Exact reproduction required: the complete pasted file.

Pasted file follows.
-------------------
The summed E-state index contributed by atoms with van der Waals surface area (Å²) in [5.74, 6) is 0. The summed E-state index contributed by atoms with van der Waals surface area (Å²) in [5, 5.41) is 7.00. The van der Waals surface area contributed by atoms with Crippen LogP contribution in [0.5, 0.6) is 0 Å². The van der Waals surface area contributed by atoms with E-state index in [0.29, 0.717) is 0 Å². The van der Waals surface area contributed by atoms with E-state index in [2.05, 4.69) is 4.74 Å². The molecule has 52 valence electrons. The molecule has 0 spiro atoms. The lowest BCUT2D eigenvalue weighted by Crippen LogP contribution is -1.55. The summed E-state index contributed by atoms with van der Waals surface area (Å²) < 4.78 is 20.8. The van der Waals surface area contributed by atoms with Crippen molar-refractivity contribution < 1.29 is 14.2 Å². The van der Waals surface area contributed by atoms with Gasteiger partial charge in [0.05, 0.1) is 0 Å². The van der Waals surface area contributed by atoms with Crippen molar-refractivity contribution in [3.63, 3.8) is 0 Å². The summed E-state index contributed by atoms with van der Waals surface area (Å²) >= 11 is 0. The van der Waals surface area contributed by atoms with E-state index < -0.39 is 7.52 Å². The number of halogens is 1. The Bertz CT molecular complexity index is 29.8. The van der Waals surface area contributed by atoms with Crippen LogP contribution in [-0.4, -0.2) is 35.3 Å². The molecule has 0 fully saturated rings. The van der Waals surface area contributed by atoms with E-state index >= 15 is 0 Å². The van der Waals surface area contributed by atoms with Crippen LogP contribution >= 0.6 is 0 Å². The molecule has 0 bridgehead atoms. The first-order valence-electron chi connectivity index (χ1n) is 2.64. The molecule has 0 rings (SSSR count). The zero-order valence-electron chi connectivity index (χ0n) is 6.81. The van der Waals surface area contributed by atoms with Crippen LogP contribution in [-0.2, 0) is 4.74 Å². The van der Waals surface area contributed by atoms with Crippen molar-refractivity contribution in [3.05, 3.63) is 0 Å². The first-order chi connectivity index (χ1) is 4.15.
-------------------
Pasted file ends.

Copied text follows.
The summed E-state index contributed by atoms with van der Waals surface area (Å²) in [5.74, 6) is 0. The summed E-state index contributed by atoms with van der Waals surface area (Å²) in [5, 5.41) is 7.00. The van der Waals surface area contributed by atoms with Crippen LogP contribution in [0.5, 0.6) is 0 Å². The van der Waals surface area contributed by atoms with E-state index in [0.29, 0.717) is 0 Å². The van der Waals surface area contributed by atoms with E-state index in [2.05, 4.69) is 4.74 Å². The molecule has 52 valence electrons. The molecule has 0 spiro atoms. The lowest BCUT2D eigenvalue weighted by Crippen LogP contribution is -1.55. The summed E-state index contributed by atoms with van der Waals surface area (Å²) < 4.78 is 20.8. The van der Waals surface area contributed by atoms with Crippen molar-refractivity contribution < 1.29 is 14.2 Å². The van der Waals surface area contributed by atoms with Gasteiger partial charge in [0.05, 0.1) is 0 Å². The van der Waals surface area contributed by atoms with Crippen molar-refractivity contribution in [3.63, 3.8) is 0 Å². The summed E-state index contributed by atoms with van der Waals surface area (Å²) >= 11 is 0. The van der Waals surface area contributed by atoms with E-state index < -0.39 is 7.52 Å². The number of halogens is 1. The Bertz CT molecular complexity index is 29.8. The van der Waals surface area contributed by atoms with Crippen LogP contribution in [-0.4, -0.2) is 35.3 Å². The molecule has 0 fully saturated rings. The van der Waals surface area contributed by atoms with E-state index >= 15 is 0 Å². The van der Waals surface area contributed by atoms with Crippen LogP contribution >= 0.6 is 0 Å². The molecule has 0 bridgehead atoms. The first-order valence-electron chi connectivity index (χ1n) is 2.64. The molecule has 0 rings (SSSR count). The zero-order valence-electron chi connectivity index (χ0n) is 6.81. The van der Waals surface area contributed by atoms with Crippen LogP contribution in [-0.2, 0) is 4.74 Å². The van der Waals surface area contributed by atoms with Crippen molar-refractivity contribution in [3.05, 3.63) is 0 Å². The first-order chi connectivity index (χ1) is 4.15.